While Gainesville City Council takes a closer look at the city’s adult entertainment ordinance, the group has placed a freeze on the industry.
During Tuesday’s council work session, the council approved a 90-day moratorium on new adult entertainment licenses, related land use permits and development plan approvals.
The moratorium is needed as the city works to make its adult entertainment ordinance more “legally defensible,” City Manager Kip Padgett said.
While there haven’t been any issues locally, city staff say they became aware of the need to update the ordinance following recent court cases related to the industry. The goal of any amendments is to protect the city from crime and blight, often associated with the industry.
Some of the proposed changes to the ordinance include requiring such businesses to submit a list of current employees to the city marshal each month. While employees of the establishments are required to obtain a permit, the proposed
amendments would mean they must reapply each year; currently permits don’t have an expiration date.
During the meeting, the council also voted to use Tax Allocation District funds for safety and drainage improvements to the intersection of Broad Street and E.E. Butler Parkway.
City councilman George Wangemann also recommended the city relaunch its campaign to personally invite residents to City Council meetings.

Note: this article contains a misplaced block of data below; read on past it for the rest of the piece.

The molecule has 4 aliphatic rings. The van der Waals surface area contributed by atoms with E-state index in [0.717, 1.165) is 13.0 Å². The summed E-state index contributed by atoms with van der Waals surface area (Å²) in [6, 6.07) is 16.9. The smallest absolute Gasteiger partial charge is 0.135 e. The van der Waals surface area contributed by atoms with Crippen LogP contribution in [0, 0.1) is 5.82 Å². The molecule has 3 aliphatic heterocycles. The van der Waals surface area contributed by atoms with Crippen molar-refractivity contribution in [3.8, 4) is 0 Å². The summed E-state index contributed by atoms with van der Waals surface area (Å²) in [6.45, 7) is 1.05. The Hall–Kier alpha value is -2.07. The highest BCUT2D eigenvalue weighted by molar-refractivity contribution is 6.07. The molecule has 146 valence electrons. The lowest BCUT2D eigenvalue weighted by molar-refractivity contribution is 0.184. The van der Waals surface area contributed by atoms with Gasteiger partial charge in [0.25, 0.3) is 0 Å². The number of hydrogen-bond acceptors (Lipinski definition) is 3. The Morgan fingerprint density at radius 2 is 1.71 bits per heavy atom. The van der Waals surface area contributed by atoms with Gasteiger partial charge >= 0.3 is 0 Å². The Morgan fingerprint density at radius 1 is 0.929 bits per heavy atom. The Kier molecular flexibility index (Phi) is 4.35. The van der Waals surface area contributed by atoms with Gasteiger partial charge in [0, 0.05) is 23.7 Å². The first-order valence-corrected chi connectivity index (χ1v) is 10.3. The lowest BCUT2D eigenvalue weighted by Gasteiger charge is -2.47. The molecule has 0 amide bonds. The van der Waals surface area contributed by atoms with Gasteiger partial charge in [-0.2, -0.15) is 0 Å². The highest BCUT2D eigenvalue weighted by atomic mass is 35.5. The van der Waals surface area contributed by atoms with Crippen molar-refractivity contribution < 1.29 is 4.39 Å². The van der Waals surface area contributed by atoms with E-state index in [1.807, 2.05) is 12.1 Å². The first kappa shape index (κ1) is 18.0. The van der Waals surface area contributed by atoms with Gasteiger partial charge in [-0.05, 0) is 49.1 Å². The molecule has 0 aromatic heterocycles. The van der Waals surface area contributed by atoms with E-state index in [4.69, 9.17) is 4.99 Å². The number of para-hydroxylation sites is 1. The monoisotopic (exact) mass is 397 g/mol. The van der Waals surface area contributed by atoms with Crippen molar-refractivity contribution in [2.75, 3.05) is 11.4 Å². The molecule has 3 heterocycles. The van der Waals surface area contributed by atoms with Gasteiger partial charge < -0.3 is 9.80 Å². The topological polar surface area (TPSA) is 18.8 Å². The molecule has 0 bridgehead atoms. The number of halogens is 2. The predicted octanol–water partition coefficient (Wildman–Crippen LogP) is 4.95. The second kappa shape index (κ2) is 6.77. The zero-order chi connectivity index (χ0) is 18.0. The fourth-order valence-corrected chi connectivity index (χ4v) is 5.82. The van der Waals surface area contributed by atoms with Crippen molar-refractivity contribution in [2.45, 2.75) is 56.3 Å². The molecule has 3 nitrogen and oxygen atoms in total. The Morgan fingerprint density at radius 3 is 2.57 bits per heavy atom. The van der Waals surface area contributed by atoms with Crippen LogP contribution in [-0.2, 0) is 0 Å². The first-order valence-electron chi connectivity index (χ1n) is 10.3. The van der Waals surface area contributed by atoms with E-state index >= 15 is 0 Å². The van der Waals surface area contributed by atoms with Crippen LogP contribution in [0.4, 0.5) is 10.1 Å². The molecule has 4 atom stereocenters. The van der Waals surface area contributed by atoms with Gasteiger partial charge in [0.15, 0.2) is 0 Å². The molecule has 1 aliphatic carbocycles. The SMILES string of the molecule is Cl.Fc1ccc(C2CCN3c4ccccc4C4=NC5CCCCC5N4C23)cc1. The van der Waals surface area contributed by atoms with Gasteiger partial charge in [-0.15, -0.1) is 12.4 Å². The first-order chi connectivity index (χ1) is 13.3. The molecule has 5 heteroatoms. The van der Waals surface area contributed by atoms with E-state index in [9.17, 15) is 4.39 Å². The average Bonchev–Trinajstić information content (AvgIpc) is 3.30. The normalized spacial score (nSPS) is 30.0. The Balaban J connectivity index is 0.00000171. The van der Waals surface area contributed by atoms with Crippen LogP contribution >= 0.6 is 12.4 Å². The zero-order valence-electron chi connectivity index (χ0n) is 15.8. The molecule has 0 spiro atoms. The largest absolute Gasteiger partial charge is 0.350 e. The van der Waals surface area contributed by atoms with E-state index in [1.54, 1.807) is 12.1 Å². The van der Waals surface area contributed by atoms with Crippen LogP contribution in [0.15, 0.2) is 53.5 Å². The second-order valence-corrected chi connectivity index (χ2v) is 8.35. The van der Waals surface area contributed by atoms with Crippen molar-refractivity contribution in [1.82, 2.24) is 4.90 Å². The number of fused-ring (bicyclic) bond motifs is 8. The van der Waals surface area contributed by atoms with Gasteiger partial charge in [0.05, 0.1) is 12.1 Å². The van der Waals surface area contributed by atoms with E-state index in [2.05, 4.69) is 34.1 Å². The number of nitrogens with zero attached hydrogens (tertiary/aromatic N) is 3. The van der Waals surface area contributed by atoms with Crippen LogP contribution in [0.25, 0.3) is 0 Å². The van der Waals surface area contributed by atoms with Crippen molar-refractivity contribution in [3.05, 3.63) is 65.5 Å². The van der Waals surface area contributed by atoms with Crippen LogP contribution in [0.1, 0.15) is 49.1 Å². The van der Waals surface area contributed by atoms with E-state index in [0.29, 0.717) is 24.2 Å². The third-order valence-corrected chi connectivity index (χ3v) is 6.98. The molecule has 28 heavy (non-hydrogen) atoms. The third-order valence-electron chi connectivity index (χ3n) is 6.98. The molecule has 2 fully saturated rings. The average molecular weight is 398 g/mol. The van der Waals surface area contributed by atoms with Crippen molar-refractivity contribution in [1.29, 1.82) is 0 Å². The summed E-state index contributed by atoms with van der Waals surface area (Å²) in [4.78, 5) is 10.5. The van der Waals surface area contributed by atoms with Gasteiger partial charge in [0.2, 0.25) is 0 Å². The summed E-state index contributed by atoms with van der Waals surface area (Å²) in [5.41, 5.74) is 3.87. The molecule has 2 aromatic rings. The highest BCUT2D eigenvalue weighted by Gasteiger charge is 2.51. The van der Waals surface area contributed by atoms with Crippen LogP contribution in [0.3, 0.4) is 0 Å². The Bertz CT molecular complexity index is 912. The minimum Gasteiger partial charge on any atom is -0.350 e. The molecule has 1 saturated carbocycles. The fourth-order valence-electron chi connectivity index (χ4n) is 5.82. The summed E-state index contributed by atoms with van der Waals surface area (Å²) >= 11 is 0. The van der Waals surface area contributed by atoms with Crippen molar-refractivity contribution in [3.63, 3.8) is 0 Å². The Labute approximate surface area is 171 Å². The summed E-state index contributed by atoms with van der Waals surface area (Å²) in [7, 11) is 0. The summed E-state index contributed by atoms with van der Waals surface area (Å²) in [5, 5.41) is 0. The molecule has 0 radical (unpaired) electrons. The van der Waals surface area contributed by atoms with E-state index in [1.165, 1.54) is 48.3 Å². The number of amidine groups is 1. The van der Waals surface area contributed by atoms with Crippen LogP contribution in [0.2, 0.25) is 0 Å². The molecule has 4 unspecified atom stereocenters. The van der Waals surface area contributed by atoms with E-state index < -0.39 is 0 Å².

“We used to (personally) invite citizens from each ward to the meetings. I know we discontinued that, but I would like to see a card created that we could fill in and deliver to residents,” Wangemann said. “I think it would be good for us to promote our meetings”
The cards would be available for each council member to use and may also include space for them to describe an agenda item that may be of interest.
The council also approved alcoholic beverage licenses for Atlas Pizza on Washington Street and Ingles Supermarket on Thompson Bridge Road.
During the meeting, the council updated its alcoholic beverages ordinance — effectively eliminating a required 75-foot buffer between outdoor areas where alcohol is sold and the public right-of-way. The updates also mandated that applicants must wait a year before submitting a new application if their alcoholic beverage license is revoked or an initial application is denied.